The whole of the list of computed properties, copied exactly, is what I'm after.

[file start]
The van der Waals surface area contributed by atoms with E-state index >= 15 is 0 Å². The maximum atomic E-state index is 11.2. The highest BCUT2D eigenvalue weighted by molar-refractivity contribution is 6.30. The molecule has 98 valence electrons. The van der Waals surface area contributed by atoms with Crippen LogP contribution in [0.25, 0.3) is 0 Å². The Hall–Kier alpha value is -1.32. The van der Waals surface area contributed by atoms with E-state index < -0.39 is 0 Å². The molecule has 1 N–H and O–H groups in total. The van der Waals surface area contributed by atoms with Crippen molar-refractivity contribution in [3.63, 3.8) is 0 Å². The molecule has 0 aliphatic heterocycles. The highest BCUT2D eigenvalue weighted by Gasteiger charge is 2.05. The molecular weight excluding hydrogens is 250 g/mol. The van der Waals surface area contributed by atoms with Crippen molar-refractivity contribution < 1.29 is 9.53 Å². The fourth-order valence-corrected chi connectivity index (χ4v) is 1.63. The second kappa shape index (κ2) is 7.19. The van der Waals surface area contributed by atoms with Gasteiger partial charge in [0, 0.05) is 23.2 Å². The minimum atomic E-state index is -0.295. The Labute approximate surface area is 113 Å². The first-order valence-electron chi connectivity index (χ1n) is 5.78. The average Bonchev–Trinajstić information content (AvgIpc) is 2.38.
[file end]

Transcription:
The van der Waals surface area contributed by atoms with E-state index >= 15 is 0 Å². The maximum atomic E-state index is 11.2. The highest BCUT2D eigenvalue weighted by molar-refractivity contribution is 6.30. The molecule has 98 valence electrons. The van der Waals surface area contributed by atoms with Crippen LogP contribution in [0.25, 0.3) is 0 Å². The Hall–Kier alpha value is -1.32. The van der Waals surface area contributed by atoms with E-state index < -0.39 is 0 Å². The molecule has 1 N–H and O–H groups in total. The van der Waals surface area contributed by atoms with Crippen molar-refractivity contribution in [3.63, 3.8) is 0 Å². The molecule has 0 aliphatic heterocycles. The highest BCUT2D eigenvalue weighted by Gasteiger charge is 2.05. The molecular weight excluding hydrogens is 250 g/mol. The van der Waals surface area contributed by atoms with Crippen molar-refractivity contribution < 1.29 is 9.53 Å². The fourth-order valence-corrected chi connectivity index (χ4v) is 1.63. The second kappa shape index (κ2) is 7.19. The van der Waals surface area contributed by atoms with Gasteiger partial charge in [0, 0.05) is 23.2 Å². The minimum atomic E-state index is -0.295. The Labute approximate surface area is 113 Å². The first-order valence-electron chi connectivity index (χ1n) is 5.78. The average Bonchev–Trinajstić information content (AvgIpc) is 2.38.